Our personal feeling is that this kind of ban is not sustainable in the long run. India is a growing country and the whole world’s attention is on it. Adventure tourism cannot be wished away. We believe it must be regulated but not banned.

Uttarakhand is India’s largest destination for adventure tourism. Thousands of lives are dependent on it. The Government must challenge the High Court order.

The Government has promised quick action. We are hoping a stay order from the Supreme court may happen anytime soon (perhaps by the end of September). But for that, the Government has to act quickly.

As of now all of us are very worried.

If you are trekking with Indiahikes in Uttarakhand and have a trek coming up, get in touch with your trek coordinator. We have alternative options for you.

If you have any thoughts or arguments about the High Court order, put them in the comments box below. These reach a lot of people, including Government bodies.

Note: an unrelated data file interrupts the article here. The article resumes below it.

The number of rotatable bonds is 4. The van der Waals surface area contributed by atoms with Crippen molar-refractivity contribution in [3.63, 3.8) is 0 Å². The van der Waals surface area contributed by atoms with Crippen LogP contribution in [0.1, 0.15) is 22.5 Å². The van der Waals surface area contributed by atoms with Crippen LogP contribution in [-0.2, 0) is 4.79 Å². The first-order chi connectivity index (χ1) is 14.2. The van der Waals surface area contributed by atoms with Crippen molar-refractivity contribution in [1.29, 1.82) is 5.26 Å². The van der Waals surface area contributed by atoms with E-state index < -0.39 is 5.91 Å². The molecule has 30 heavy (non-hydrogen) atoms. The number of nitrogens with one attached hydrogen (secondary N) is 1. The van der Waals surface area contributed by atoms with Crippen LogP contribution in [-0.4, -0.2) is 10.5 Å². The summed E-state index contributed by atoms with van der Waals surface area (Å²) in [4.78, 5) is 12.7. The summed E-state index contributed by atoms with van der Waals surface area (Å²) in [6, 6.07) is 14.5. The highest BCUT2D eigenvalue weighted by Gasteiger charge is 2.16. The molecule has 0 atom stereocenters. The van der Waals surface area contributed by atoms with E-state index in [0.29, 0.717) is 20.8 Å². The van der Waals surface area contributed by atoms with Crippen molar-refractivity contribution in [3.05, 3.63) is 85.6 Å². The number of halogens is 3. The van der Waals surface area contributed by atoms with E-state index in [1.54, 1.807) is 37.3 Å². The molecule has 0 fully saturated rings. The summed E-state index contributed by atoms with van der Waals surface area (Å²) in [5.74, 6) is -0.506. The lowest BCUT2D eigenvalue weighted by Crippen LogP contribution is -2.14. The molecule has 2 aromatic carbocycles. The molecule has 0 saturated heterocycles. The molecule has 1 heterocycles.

If you want to read the complete order, you can find it here.

Swathi Chatrapathy

Swathi Chatrapathy

Swathi Chatrapathy heads the digital content team at Indiahikes. She is also the face behind India's popular trekking video channel, Trek With Swathi. Unknown to many, Swathi also writes a weekly column at Indiahikes which has more than 100,000 followers. A TEDx speaker and a frequent guest at other events, Swathi is a much sought after resource for her expertise in digital content. Before joining Indiahikes, Swathi worked as a reporter and sub-editor at a daily newspaper. She holds a Masters in Digital Journalism and continues to contribute to publications. Trekking, to her, is a sport that liberates the mind more than anything else. Through trekking, Swathi hopes to bring about a profound impact in a person's mind, body and spirit. Read Swathi's columns. Watch Swathi's videos.